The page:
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Recommended Practice for Quantifying Greenhouse Gas Emissions from Transit

Recommended Practice for Quantifying Greenhouse Gas Emissions from Transit

For each method, Booz Allen took the number of public transit trips and assumed that these individuals would shift to motorized and non-motorized trips (in proportions generated by the New York Regional Transportation Forecast Model). Booz Allen then assumed that in the absence of MTA, land use would change to resemble less dense areas (e.g., suburban New York and New Jersey). Booz Allen assumed that the average length of trips would be equivalent to trips in that area. That is, without MTA, not only would the number of trips increase, but the length of those trips would increase as dense development would no longer be possible. 4 In addition, the impact of congestion was also considered for these new hypothetical areas. For each of the three methods Booz Allen estimated impacts for three different approaches:
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How To Reduce Greenhouse Gas Emissions Through A Regional Performance Based Framework

How To Reduce Greenhouse Gas Emissions Through A Regional Performance Based Framework

Consider the scope of the problem: Transportation generates approximately one-third of all US GHG emissions. Surface transportation in the 100 largest US metropolitan areas is responsible for more than half of these emissions, by far the largest single contributor. Moreover, between 2000 and 2005, carbon emissions in those same MSAs increased by nearly 10 percent. Even factoring in the recent economic downturn and its downward effect on carbon emissions, the long-term trend in transportation emissions still appears to be moving upwards. To meet the goal of 80 percent emissions reductions by 2050, which the scientific community has put forward as necessary to avoid the most significant impacts of climate change, new thinking and action is needed in the surface transportation sector. By modeling the effectiveness of emissions reduction policies in MSAs, Booz Allen Hamilton has identified portfolios of strategies that would curtail greenhouse gases in a wide range of metropolitan areas. These models allowed us to generate a series of recommendations for a new approach to funding transportation projects based on a region’s success in meeting specific GHG reduction goals. Such a performance-based approach would represent real public sector innovation, and would tackle a fundamental challenge that has limited progress in reducing emissions to date. With a total program cost estimated at a fraction of projected annual cap-and-trade revenue, or the federal government’s traditional annual investment in transportation, such an approach would put the scientific community’s 2050 goal within reach.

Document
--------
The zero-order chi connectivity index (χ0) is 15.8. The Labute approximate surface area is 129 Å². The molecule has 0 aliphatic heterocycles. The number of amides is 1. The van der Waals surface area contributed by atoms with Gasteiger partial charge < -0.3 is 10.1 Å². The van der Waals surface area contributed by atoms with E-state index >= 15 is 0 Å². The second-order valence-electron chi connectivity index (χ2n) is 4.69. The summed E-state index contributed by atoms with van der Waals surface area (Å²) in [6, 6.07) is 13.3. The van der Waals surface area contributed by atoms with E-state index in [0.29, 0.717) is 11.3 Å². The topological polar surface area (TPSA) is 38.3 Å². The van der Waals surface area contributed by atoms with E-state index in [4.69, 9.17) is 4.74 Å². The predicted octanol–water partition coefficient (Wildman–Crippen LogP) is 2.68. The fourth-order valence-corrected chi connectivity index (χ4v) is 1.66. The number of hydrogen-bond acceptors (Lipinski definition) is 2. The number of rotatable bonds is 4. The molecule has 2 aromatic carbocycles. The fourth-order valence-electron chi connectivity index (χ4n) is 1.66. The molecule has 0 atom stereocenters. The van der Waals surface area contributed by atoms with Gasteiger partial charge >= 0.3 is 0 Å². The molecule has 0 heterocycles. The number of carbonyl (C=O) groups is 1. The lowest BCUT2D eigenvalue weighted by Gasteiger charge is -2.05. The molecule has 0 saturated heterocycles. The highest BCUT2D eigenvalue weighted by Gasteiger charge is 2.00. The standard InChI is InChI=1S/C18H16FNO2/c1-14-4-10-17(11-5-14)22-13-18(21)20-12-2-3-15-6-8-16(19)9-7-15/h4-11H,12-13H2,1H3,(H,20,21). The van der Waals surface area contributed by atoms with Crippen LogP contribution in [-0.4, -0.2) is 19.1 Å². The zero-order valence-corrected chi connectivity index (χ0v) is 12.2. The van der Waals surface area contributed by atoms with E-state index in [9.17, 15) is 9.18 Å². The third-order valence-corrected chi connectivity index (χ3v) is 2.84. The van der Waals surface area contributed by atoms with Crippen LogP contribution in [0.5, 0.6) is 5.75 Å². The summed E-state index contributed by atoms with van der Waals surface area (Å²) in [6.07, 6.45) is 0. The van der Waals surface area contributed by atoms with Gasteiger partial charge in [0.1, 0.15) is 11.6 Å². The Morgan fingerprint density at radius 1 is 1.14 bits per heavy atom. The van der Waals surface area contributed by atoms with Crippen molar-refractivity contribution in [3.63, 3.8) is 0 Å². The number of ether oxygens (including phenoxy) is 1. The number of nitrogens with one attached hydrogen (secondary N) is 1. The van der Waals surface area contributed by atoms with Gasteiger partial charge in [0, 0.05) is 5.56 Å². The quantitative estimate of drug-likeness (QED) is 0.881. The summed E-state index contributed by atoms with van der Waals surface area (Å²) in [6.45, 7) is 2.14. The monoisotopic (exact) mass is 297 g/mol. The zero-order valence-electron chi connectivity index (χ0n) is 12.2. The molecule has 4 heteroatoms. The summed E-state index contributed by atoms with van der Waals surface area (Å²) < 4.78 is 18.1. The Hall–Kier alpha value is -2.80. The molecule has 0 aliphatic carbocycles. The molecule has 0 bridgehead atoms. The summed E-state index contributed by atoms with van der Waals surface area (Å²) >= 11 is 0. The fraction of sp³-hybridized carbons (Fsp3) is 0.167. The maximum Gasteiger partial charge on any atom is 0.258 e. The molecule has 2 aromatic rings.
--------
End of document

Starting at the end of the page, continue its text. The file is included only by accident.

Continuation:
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Greenhouse Gas Emissions from Aviation and Marine Transportation: Mitigation Potential and Policies

Greenhouse Gas Emissions from Aviation and Marine Transportation: Mitigation Potential and Policies

In addition to possible regulations, government-sponsored research and development (R&D) can be an effective driver of innovation, especially when it is targeted at basic research that is beneficial to many industries (e.g., low-carbon fuels and advanced lightweight materials) or is focused on risky projects (e.g., radical changes to airframe designs and novel hull coatings for ships) that individual companies may not be willing to fund. Public R&D has been a particularly important driver of aviation innovation in the past (GAO 2008), and while this has raised trade concerns and World Trade Organization challenges at the international level, an increase in U.S. R&D funding could accelerate the rate of innovation. Current R&D programs in the United States include the FAA’s Continuous Lower Energy Emissions and Noise (CLEEN) program and NASA’s Environmentally Responsible Aviation (ERA) project. Moreover, expanded federal R&D support for the aviation industry in the United States would have both domestic and global impacts, particularly due to U.S.- based Boeing’s position as one of the world’s two dominant commercial aircraft manufacturers, along with the European Airbus. Increasing federal government funding for marine vessel R&D, if carefully targeted, could also be effective. While only a small share of global ship building actually takes place in the United States (Figure 10), R&D efforts could focus on technological innovations aimed at making ship components that are manufactured here more fuel efficient. Moreover, international collaboration and technology transfer could be a possible option to facilitate R&D across countries.